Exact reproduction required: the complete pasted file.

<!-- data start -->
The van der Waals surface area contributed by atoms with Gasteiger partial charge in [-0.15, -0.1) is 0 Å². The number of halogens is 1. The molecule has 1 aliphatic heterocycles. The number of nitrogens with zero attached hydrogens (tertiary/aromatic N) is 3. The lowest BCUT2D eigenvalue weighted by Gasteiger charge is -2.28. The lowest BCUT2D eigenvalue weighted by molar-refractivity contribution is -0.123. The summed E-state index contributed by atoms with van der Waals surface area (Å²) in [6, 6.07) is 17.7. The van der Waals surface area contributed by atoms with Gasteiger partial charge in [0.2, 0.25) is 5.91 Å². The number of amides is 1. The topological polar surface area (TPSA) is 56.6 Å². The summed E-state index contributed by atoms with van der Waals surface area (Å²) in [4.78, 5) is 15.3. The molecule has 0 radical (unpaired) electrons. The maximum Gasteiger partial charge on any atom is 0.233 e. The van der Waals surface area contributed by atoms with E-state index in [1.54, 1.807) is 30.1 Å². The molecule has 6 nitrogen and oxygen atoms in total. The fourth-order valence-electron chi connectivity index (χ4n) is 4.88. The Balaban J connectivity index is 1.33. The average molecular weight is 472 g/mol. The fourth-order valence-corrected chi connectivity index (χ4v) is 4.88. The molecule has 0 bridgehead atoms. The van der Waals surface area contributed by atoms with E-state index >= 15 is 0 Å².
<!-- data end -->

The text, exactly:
The van der Waals surface area contributed by atoms with Gasteiger partial charge in [-0.15, -0.1) is 0 Å². The number of halogens is 1. The molecule has 1 aliphatic heterocycles. The number of nitrogens with zero attached hydrogens (tertiary/aromatic N) is 3. The lowest BCUT2D eigenvalue weighted by Gasteiger charge is -2.28. The lowest BCUT2D eigenvalue weighted by molar-refractivity contribution is -0.123. The summed E-state index contributed by atoms with van der Waals surface area (Å²) in [6, 6.07) is 17.7. The van der Waals surface area contributed by atoms with Gasteiger partial charge in [0.2, 0.25) is 5.91 Å². The number of amides is 1. The topological polar surface area (TPSA) is 56.6 Å². The summed E-state index contributed by atoms with van der Waals surface area (Å²) in [4.78, 5) is 15.3. The molecule has 0 radical (unpaired) electrons. The maximum Gasteiger partial charge on any atom is 0.233 e. The van der Waals surface area contributed by atoms with E-state index in [1.54, 1.807) is 30.1 Å². The molecule has 6 nitrogen and oxygen atoms in total. The fourth-order valence-electron chi connectivity index (χ4n) is 4.88. The Balaban J connectivity index is 1.33. The average molecular weight is 472 g/mol. The fourth-order valence-corrected chi connectivity index (χ4v) is 4.88. The molecule has 0 bridgehead atoms. The van der Waals surface area contributed by atoms with E-state index >= 15 is 0 Å².